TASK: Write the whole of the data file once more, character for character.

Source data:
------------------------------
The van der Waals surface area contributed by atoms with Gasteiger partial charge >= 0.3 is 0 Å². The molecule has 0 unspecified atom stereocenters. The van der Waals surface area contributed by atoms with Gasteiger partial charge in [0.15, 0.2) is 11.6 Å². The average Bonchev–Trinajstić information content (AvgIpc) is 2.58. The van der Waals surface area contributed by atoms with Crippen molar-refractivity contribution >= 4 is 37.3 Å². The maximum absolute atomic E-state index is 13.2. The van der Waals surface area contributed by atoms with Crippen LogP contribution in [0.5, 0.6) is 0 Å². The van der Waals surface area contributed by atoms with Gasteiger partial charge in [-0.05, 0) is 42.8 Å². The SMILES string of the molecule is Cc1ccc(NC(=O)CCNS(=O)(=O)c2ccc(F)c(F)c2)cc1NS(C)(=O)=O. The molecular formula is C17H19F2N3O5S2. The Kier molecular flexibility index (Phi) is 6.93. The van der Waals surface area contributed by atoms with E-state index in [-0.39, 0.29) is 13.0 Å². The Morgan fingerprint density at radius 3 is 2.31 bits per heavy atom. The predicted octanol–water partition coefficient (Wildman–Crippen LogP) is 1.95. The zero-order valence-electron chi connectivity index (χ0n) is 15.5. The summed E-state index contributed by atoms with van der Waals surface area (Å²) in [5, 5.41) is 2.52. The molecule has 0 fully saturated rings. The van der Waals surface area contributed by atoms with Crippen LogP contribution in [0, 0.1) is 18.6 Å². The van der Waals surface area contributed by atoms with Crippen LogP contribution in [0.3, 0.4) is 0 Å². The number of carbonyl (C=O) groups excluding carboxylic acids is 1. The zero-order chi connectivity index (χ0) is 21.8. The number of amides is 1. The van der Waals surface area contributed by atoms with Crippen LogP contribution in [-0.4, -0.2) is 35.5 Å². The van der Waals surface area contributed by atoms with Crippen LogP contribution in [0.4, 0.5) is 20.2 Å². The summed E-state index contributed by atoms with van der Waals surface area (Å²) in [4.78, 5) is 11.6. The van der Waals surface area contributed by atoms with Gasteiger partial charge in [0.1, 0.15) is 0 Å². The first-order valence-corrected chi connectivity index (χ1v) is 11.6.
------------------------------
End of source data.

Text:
The van der Waals surface area contributed by atoms with Gasteiger partial charge >= 0.3 is 0 Å². The molecule has 0 unspecified atom stereocenters. The van der Waals surface area contributed by atoms with Gasteiger partial charge in [0.15, 0.2) is 11.6 Å². The average Bonchev–Trinajstić information content (AvgIpc) is 2.58. The van der Waals surface area contributed by atoms with Crippen molar-refractivity contribution >= 4 is 37.3 Å². The maximum absolute atomic E-state index is 13.2. The van der Waals surface area contributed by atoms with Crippen LogP contribution in [0.5, 0.6) is 0 Å². The van der Waals surface area contributed by atoms with Gasteiger partial charge in [-0.05, 0) is 42.8 Å². The SMILES string of the molecule is Cc1ccc(NC(=O)CCNS(=O)(=O)c2ccc(F)c(F)c2)cc1NS(C)(=O)=O. The molecular formula is C17H19F2N3O5S2. The Kier molecular flexibility index (Phi) is 6.93. The van der Waals surface area contributed by atoms with E-state index in [-0.39, 0.29) is 13.0 Å². The Morgan fingerprint density at radius 3 is 2.31 bits per heavy atom. The predicted octanol–water partition coefficient (Wildman–Crippen LogP) is 1.95. The zero-order valence-electron chi connectivity index (χ0n) is 15.5. The summed E-state index contributed by atoms with van der Waals surface area (Å²) in [5, 5.41) is 2.52. The molecule has 0 fully saturated rings. The van der Waals surface area contributed by atoms with Crippen LogP contribution in [0, 0.1) is 18.6 Å². The van der Waals surface area contributed by atoms with Crippen LogP contribution in [0.3, 0.4) is 0 Å². The number of carbonyl (C=O) groups excluding carboxylic acids is 1. The zero-order chi connectivity index (χ0) is 21.8. The number of amides is 1. The van der Waals surface area contributed by atoms with Crippen LogP contribution in [-0.4, -0.2) is 35.5 Å². The van der Waals surface area contributed by atoms with Crippen LogP contribution in [0.4, 0.5) is 20.2 Å². The summed E-state index contributed by atoms with van der Waals surface area (Å²) in [4.78, 5) is 11.6. The van der Waals surface area contributed by atoms with Gasteiger partial charge in [0.1, 0.15) is 0 Å². The first-order valence-corrected chi connectivity index (χ1v) is 11.6.